Institute of Directors concerned over future of UK corporate governance under new audit regulator

 
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The Institute of Directors expressed its concerns in a letter to business secretary Greg Clark (Source: Getty)

The Institute of Directors has expressed concern over the future of corporate governance in the UK following the establishment of a new audit regulator.


The influential business organisation said the proposed regulator that is set to replace the Financial Reporting Council (FRC), which is being abolished in the wake of a string of corporate scandals, would not be an “appropriate home” for the Corporate Governance Code.

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The code works on a comply or explain basis to allow the flexibility to take into account individual company circumstances, the IoD said in a letter to business secretary Greg Clark.

“We doubt this kind of inclusive ‘soft law’ regulatory philosophy will be a good fit with the proposed new audit regulator,” the letter said.


“Our fear is that the current imperative of toughening up audit market regulation could have the unintended consequence of pushing the broader UK corporate governance framework towards a more legalistic, US-style regulatory approach with limited scope for flexibility of business input.”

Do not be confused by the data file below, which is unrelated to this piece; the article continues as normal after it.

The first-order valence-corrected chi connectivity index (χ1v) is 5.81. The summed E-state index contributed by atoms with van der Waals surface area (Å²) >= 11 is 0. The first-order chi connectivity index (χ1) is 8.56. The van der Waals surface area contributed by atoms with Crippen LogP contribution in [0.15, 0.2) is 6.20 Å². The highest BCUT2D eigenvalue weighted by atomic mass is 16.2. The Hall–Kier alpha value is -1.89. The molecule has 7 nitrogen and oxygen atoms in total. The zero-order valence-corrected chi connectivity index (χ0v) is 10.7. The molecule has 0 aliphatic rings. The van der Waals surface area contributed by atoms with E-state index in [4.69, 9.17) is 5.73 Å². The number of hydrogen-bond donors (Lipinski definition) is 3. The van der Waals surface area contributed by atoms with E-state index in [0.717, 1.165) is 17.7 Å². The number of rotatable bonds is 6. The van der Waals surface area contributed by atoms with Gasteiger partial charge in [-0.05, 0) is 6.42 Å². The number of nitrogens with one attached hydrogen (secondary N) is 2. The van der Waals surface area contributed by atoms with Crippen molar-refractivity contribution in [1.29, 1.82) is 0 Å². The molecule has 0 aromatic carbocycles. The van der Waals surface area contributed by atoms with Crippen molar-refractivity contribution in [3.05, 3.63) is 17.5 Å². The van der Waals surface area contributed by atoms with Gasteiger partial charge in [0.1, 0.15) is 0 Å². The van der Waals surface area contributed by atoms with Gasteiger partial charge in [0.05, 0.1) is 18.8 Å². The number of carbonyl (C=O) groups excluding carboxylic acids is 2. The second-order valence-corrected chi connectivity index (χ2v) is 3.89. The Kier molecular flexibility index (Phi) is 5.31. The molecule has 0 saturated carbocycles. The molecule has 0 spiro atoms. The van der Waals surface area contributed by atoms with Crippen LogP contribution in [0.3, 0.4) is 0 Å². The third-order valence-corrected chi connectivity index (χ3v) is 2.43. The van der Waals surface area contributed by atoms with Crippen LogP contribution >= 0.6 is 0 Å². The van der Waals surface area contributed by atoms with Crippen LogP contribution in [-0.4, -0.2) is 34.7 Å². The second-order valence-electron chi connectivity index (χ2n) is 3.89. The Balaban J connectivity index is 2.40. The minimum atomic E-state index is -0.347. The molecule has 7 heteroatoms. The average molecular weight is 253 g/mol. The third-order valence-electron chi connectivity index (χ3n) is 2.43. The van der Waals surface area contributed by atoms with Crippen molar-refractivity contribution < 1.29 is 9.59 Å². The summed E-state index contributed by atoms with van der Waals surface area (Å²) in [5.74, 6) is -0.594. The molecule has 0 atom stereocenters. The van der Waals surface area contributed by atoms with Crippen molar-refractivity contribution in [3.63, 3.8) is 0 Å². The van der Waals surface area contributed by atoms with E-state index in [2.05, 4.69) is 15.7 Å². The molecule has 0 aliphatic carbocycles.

An independent review of the audit sector was launched following scandals such as the collapse of outsourcer Carillion last year and the failure of department store BHS in 2016, which were both given clean bills of health by auditors before they went bust.

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The government announced it would scrap the FRC earlier this month following the review by Sir John Kingman, and replace the regulator with a new beefed-up watchdog.

The FRC's replacement will have stronger regulatory powers, such as the ability to make direct changes to accounts, demand rapid explanations from companies and publish reports about their conduct in the event of a corporate failure.

A business department spokesperson said: “The Review led by Sir John Kingman considered a range of suggestions for re-allocating functions currently undertaken by the FRC, including its responsibilities for corporate governance, but concluded that this would not be the best way forward.

"The review found strong synergies between the FRC’s functions, especially its work on audit quality, corporate reporting and corporate governance and suggested that more be made of these links.

“We agree with the Review and are already taking action to implement the recommended reforms, ensuring the UK maintains and advances its status as a place of high standards for corporate governance, audit and corporate reporting”